Customs and Traditions Observed During Lazarus Saturday

Religious observance

Eastern Christians still observe Lazarus Saturday up to this day. Orthodox churches hold services to retell the story of Lazarus coming back to life at Jesus’ command. Some refer to this miracle as the “first Easter” as it precedes Jesus’ resurrection the week after.

What color does the priest wear for Lazarus Saturday?

The priest wears green colored vestments on Lazarus Saturday. Gold is allowed only if green vestments aren’t available.

Greek Folk Customs

In Greece, children celebrate by singing folk songs called Lazarakia. These folk songs describe the miracle of Lazarus’ rising from the dead. Children even bring props such as pictures, dolls, and rods covered with flowers, ribbons, and cloth to represent Lazarus. 

Eastern European and Middle Eastern Customs

In the past, little girls in Bulgaria would wear bridal finery and go door to door to sing songs about Lazarus. In return, their neighbors give them small coins or eggs. The following day, on Palm Sunday, the little girls would continue to sing from door to door of songs that wished health, good fortune, and romance. Another old Bulgarian custom involves little girls and boys reenacting the Bible story. Then the neighbors would give the children coins and cookies after their presentation.

Similar customs prevailed in the former Yugoslavia and Romania. While in Syria, local school teachers in Christian communities led bands of students through the neighborhood while they chanted the story of Lazarus.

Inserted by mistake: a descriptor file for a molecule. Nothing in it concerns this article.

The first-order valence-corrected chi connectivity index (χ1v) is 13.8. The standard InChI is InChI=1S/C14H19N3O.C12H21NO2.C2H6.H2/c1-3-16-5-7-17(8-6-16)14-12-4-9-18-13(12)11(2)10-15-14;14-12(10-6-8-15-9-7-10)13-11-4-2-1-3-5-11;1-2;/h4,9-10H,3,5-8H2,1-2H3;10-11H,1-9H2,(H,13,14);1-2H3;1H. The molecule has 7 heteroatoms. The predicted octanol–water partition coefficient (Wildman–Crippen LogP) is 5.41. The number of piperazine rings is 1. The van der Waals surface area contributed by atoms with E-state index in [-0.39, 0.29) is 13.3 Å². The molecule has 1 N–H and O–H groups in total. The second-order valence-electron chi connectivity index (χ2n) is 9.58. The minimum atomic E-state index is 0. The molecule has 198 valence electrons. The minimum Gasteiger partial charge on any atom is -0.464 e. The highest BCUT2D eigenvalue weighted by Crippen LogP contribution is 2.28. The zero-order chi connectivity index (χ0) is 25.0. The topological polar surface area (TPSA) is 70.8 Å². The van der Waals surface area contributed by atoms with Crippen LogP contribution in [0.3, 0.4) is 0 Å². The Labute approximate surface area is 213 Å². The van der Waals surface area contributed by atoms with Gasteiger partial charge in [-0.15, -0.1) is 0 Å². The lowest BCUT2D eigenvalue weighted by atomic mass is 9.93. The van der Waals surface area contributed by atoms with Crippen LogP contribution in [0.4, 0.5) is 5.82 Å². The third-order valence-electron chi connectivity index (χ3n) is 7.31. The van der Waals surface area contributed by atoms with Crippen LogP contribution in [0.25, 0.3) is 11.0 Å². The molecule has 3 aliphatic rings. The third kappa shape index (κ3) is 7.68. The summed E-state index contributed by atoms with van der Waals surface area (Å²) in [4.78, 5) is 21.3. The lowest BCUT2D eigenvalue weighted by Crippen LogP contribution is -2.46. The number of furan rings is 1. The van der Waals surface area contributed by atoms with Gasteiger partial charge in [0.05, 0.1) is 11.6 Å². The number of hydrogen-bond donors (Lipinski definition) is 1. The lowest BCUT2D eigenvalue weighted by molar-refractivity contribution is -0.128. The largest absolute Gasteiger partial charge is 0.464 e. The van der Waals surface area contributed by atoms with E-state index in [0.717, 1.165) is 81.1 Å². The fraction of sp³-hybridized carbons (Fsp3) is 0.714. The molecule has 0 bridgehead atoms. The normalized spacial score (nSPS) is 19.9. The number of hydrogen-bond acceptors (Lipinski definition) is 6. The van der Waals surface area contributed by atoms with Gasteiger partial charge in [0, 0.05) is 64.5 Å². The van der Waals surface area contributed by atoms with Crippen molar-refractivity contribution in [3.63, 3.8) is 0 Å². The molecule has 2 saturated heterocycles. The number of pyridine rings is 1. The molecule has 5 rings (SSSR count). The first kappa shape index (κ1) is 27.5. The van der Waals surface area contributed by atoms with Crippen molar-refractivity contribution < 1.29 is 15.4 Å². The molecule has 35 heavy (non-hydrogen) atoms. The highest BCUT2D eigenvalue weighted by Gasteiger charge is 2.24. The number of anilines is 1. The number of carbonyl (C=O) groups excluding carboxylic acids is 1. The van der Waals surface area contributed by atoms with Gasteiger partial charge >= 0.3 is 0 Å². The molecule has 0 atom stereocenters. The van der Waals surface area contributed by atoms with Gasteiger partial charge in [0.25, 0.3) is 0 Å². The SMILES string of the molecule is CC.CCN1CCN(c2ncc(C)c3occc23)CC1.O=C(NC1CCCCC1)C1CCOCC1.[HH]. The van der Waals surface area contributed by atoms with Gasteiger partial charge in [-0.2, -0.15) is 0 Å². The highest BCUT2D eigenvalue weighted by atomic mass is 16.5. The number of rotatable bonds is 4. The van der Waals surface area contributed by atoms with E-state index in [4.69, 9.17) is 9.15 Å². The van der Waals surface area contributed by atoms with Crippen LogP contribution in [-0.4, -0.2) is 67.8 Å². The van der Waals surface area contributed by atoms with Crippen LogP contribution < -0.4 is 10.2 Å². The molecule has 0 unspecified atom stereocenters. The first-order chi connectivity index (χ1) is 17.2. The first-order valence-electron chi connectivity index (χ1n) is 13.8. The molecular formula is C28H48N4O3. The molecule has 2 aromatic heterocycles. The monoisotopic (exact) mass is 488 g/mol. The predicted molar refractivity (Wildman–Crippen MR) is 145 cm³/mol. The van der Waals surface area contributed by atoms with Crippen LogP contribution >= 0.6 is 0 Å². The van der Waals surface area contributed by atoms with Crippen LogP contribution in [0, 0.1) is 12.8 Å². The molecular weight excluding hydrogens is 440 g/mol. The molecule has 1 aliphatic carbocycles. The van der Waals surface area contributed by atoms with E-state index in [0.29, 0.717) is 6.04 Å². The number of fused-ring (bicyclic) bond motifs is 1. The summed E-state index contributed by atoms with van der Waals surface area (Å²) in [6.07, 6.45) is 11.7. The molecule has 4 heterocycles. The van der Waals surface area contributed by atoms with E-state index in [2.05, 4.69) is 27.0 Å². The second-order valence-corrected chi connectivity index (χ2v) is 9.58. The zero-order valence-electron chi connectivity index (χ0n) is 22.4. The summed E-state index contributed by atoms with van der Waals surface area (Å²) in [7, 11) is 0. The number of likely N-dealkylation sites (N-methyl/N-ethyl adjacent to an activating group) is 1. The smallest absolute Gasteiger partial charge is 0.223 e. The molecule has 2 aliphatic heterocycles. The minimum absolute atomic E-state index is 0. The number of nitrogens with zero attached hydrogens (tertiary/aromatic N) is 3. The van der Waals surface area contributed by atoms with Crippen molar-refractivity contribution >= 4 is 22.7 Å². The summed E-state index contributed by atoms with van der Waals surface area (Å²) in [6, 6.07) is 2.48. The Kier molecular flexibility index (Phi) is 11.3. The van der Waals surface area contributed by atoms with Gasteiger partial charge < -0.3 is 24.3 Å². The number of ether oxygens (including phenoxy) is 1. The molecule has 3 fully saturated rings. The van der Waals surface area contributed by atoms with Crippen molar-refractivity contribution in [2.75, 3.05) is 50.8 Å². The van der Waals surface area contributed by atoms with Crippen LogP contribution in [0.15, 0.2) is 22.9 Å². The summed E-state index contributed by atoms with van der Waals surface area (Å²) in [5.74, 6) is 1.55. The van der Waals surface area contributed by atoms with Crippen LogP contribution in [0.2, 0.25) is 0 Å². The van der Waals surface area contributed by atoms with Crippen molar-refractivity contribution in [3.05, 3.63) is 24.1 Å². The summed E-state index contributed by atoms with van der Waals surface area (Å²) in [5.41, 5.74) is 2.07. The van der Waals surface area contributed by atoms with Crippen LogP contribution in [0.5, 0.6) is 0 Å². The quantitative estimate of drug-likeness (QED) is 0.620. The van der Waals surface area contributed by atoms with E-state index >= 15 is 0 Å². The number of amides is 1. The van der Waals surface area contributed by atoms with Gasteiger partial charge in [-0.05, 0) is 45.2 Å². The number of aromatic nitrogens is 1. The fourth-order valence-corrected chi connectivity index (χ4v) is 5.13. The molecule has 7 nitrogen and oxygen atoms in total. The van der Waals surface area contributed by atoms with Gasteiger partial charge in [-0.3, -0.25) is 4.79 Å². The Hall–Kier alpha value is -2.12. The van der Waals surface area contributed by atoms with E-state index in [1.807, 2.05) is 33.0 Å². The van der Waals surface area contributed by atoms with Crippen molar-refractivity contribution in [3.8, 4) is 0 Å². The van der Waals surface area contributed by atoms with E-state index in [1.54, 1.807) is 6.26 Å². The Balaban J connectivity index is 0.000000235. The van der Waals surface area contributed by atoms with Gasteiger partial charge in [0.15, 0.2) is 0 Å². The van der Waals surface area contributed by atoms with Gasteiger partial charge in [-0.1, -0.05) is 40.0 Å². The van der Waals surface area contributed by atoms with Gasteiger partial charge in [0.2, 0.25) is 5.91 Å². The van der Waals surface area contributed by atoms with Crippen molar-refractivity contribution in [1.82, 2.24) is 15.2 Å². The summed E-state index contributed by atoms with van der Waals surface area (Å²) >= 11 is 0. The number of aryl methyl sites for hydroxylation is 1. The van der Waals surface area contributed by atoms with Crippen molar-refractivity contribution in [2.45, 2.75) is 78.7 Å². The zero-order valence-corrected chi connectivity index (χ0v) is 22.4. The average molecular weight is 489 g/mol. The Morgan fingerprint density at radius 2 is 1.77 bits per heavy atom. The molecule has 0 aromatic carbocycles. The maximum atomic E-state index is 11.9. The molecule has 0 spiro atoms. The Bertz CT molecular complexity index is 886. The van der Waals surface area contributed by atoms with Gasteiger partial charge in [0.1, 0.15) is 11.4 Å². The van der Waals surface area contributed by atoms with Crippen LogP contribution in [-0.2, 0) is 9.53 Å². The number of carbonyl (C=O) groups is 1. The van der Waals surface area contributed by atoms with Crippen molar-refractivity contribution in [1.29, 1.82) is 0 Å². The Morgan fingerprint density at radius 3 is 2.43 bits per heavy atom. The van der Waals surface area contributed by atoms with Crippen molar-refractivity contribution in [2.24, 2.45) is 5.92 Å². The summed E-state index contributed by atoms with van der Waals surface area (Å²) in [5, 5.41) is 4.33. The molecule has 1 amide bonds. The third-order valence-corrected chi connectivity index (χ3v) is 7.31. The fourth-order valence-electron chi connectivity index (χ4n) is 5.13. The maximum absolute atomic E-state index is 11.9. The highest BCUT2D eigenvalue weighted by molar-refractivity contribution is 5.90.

How is Lazarus Saturday Celebrated Around the World


In Armenia, Holy Week doesn’t begin on Palm Sunday but Lazarus Saturday. Though Lazarus is a saint in the Armenian church, Lazarus Saturday is not a fasting day or a saints’ day. Lazarus’ story and the lessons from his resurrection are shared during this day. The celebration of Lazarus Saturday or Holy Saturday reminds Christ’s coming resurrection. It is also a reminder for those who have “fallen asleep” in Christ to come alive and live in His ways.


Lazarus Saturday is one of the most significant feast days in the Orthodox church. It celebrates the final great miracle Jesus performed before His resurrection. Centuries of tradition and customs have associated this day with feasts among the people of Greece. One common tradition is the baking of Lazarakia. Lazarakia is a spiced bread and is Lenten, meaning it has no dairy or eggs in the recipe. It is used to remember the miracle of Jesus raising Lazarus from the dead.


In Cyprus, children would dress in yellow flowers, and they would lie down on the ground while the other children sing carols about Lazarus. When the children shouted “Lazarus, come forth”, those on the floor got up as if they had risen from dead.


St. Lazarus Day has an important place in Bulgarian folklore beliefs. It’s the day before Palm Sunday and marks the week before Easter. A sumptuous feast is commemorated on Lazarus Saturday, and instead of palm, willow twig branches are blessed and distributed. 


In Serbia, small bells are even tied to the willow twig branches. Lazarus Saturday also commemorated St. Lazarus the Bulgarian, a devout follower of Christ and died a martyr’s death in 1802.

Scriptures and Hymns of Lazarus Saturday Service


Lazarus Saturday services would read Hebrews 12:28-13:8 and John 11:1-45 during the Divine Liturgy. 

Hebrews 12:28